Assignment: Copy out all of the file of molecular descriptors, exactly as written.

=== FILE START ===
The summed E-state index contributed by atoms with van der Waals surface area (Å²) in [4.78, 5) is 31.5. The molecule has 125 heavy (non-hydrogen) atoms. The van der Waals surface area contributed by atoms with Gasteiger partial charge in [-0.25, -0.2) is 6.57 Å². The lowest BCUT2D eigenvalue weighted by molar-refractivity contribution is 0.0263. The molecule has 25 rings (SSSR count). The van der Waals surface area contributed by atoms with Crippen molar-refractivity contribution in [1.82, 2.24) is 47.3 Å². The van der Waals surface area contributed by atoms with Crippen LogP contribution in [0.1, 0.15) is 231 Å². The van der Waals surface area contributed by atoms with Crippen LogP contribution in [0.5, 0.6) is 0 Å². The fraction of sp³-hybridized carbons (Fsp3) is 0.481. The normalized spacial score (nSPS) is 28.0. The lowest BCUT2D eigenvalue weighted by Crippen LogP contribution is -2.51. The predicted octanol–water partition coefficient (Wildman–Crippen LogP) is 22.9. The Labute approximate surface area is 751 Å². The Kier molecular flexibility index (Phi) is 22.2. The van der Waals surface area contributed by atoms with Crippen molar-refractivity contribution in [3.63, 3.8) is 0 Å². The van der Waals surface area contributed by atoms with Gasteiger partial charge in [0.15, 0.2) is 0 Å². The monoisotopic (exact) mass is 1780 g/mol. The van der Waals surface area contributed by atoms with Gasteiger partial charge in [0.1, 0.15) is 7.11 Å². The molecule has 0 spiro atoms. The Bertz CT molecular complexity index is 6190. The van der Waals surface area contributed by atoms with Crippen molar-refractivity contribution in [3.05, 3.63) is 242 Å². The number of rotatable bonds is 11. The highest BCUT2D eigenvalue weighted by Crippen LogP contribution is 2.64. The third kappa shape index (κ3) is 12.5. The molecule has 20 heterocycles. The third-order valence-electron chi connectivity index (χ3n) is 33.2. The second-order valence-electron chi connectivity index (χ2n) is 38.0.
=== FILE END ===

The summed E-state index contributed by atoms with van der Waals surface area (Å²) in [4.78, 5) is 31.5. The molecule has 125 heavy (non-hydrogen) atoms. The van der Waals surface area contributed by atoms with Gasteiger partial charge in [-0.25, -0.2) is 6.57 Å². The lowest BCUT2D eigenvalue weighted by molar-refractivity contribution is 0.0263. The molecule has 25 rings (SSSR count). The van der Waals surface area contributed by atoms with Crippen molar-refractivity contribution in [1.82, 2.24) is 47.3 Å². The van der Waals surface area contributed by atoms with Crippen LogP contribution in [0.1, 0.15) is 231 Å². The van der Waals surface area contributed by atoms with Crippen LogP contribution in [0.5, 0.6) is 0 Å². The fraction of sp³-hybridized carbons (Fsp3) is 0.481. The normalized spacial score (nSPS) is 28.0. The lowest BCUT2D eigenvalue weighted by Crippen LogP contribution is -2.51. The predicted octanol–water partition coefficient (Wildman–Crippen LogP) is 22.9. The Labute approximate surface area is 751 Å². The Kier molecular flexibility index (Phi) is 22.2. The van der Waals surface area contributed by atoms with Crippen molar-refractivity contribution in [3.63, 3.8) is 0 Å². The van der Waals surface area contributed by atoms with Gasteiger partial charge in [0.15, 0.2) is 0 Å². The monoisotopic (exact) mass is 1780 g/mol. The van der Waals surface area contributed by atoms with Gasteiger partial charge in [0.1, 0.15) is 7.11 Å². The molecule has 0 spiro atoms. The Bertz CT molecular complexity index is 6190. The van der Waals surface area contributed by atoms with Crippen molar-refractivity contribution in [3.05, 3.63) is 242 Å². The number of rotatable bonds is 11. The highest BCUT2D eigenvalue weighted by Crippen LogP contribution is 2.64. The third kappa shape index (κ3) is 12.5. The molecule has 20 heterocycles. The third-order valence-electron chi connectivity index (χ3n) is 33.2. The second-order valence-electron chi connectivity index (χ2n) is 38.0.